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European Union Cookie Sweep Highlights Need for Improved Compliance

On February 3, 2015, European data protection regulators released the Cookie Sweep Combined Analysis Report analyzing how websites use cookies to collect data from European citizens and highlighting noncompliance with Article 5(3) of the EU’s ePrivacy Directive. Among other requirements, this directive mandates that website operators obtain users’ consent for the use of cookies or similar tracking technologies. Notably, the directive purports to reach beyond the borders of European Union to apply to any website directed to or collecting data from European citizens.

To compile data for the report, the EU’s Article 29 Data Protection Working Party conducted a sweep of 478 of the most frequently visited websites in the e-commerce, media, and public sectors in eight EU Member States. The sweep targeted websites in these sectors because they likely pose the greatest risk to data protection and privacy for European citizens. The cookie sweep consisted of two stages: (1) a statistical review of cookies used by the websites and their technical properties; and (2) an in-depth manual review of cookie information and consent mechanisms. The study recorded each website’s cookie notification method, the visibility and quality of cookie information provided, and the mechanism offered for users to express consent.

The report identified several areas for improved compliance with cookie requirements. In particular, covered website operators should, according to the Article 29 Data Protection Working Party, take the following steps to ensure compliance:

  • Obtain consent from the user before using cookies (50% of sites analyzed failed to request consent and merely informed users that cookies were in use);

  • Give adequate notice to users that the website employs cookies as a tracking tool (26% of sites analyzed did not provide any cookie notification on the first page visited);

  • Provide sufficiently detailed information regarding the types and purposes of cookies used (43% of sites analyzed provided inadequate information to users); and

  • Set a reasonable duration period, taking the cookie’s purpose into account (some of the cookies analyzed had duration periods ranging from 68 to nearly 8,000 years, far beyond the average one to two year duration).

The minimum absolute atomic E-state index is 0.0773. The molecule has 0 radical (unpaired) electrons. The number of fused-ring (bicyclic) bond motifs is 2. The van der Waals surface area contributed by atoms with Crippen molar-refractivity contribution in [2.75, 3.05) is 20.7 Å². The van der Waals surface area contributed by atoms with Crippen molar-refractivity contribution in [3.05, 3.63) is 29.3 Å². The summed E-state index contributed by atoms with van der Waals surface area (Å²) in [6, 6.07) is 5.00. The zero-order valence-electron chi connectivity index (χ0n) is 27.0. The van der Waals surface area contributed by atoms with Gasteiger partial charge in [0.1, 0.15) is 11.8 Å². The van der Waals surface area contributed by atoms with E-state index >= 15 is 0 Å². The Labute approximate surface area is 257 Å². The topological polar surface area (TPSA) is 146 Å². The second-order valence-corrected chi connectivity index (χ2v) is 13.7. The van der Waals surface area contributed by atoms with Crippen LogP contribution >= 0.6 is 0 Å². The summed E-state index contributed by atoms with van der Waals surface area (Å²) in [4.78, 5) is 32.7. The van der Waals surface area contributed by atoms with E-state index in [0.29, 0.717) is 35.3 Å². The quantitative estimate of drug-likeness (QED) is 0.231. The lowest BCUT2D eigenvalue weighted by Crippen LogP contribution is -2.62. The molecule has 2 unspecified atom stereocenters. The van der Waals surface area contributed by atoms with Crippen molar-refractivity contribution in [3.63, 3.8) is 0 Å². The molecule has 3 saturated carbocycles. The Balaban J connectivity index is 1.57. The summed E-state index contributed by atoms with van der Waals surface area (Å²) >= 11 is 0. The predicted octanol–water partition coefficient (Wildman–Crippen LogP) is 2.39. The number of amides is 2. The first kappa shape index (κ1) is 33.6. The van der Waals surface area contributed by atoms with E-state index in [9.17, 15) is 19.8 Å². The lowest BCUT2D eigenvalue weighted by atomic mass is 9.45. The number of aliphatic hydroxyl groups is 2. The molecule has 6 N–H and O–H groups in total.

The cookie sweep and report highlight the EU’s continued focus on cookie requirements as an enforcement target going forward. The Article 29 Data Protection Working Party plans to leverage the report’s findings to refine policy positions and provide a basis for any coordinated enforcement activity that may be required. As a result, website operators who target or collect data from European citizens should review their cookie notice and choice practices, taking into consideration the ePrivacy Directive’s requirements as implemented in the EU Member States.

 

© 2020 Proskauer Rose LLP. National Law Review, Volume V, Number 58

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About this Author

Laura Goldsmith, Corporate Litigation Attorney, Proskauer Law Firm
Associate

Laura Goldsmith is a corporate associate in the Technology, Media and Telecommunications Group. Her practice focuses on matters in technology, intellectual property, privacy and data security across a range of industries that include life sciences, retail, professional and financial services, communications, media, Internet, software, fashion, entertainment and sports.

Laura represents life science companies in various transactions, including licensing deals, research collaborations and strategic acquisitions. She also advises clients regarding...

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